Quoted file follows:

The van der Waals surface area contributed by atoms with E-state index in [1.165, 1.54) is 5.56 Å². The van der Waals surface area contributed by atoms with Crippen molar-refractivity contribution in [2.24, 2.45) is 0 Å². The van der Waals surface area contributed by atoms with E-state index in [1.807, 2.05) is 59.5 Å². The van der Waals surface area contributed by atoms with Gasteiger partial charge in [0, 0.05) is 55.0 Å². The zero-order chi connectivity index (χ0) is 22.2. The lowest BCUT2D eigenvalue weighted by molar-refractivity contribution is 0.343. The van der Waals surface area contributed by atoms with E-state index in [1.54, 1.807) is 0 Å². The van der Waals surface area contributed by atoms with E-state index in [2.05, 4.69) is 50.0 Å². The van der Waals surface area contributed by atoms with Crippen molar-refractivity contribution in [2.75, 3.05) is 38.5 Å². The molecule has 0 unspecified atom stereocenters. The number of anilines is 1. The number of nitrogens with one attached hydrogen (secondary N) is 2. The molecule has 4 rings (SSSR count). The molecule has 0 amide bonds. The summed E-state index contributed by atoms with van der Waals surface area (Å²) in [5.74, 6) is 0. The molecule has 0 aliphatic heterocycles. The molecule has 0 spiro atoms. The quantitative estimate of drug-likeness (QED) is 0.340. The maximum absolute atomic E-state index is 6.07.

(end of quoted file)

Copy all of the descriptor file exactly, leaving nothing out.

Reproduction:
The van der Waals surface area contributed by atoms with E-state index in [1.165, 1.54) is 5.56 Å². The van der Waals surface area contributed by atoms with Crippen molar-refractivity contribution in [2.24, 2.45) is 0 Å². The van der Waals surface area contributed by atoms with E-state index in [1.807, 2.05) is 59.5 Å². The van der Waals surface area contributed by atoms with Gasteiger partial charge in [0, 0.05) is 55.0 Å². The zero-order chi connectivity index (χ0) is 22.2. The lowest BCUT2D eigenvalue weighted by molar-refractivity contribution is 0.343. The van der Waals surface area contributed by atoms with E-state index in [1.54, 1.807) is 0 Å². The van der Waals surface area contributed by atoms with E-state index in [2.05, 4.69) is 50.0 Å². The van der Waals surface area contributed by atoms with Crippen molar-refractivity contribution in [2.75, 3.05) is 38.5 Å². The molecule has 0 unspecified atom stereocenters. The number of anilines is 1. The number of nitrogens with one attached hydrogen (secondary N) is 2. The molecule has 4 rings (SSSR count). The molecule has 0 amide bonds. The summed E-state index contributed by atoms with van der Waals surface area (Å²) in [5.74, 6) is 0. The molecule has 0 aliphatic heterocycles. The molecule has 0 spiro atoms. The quantitative estimate of drug-likeness (QED) is 0.340. The maximum absolute atomic E-state index is 6.07.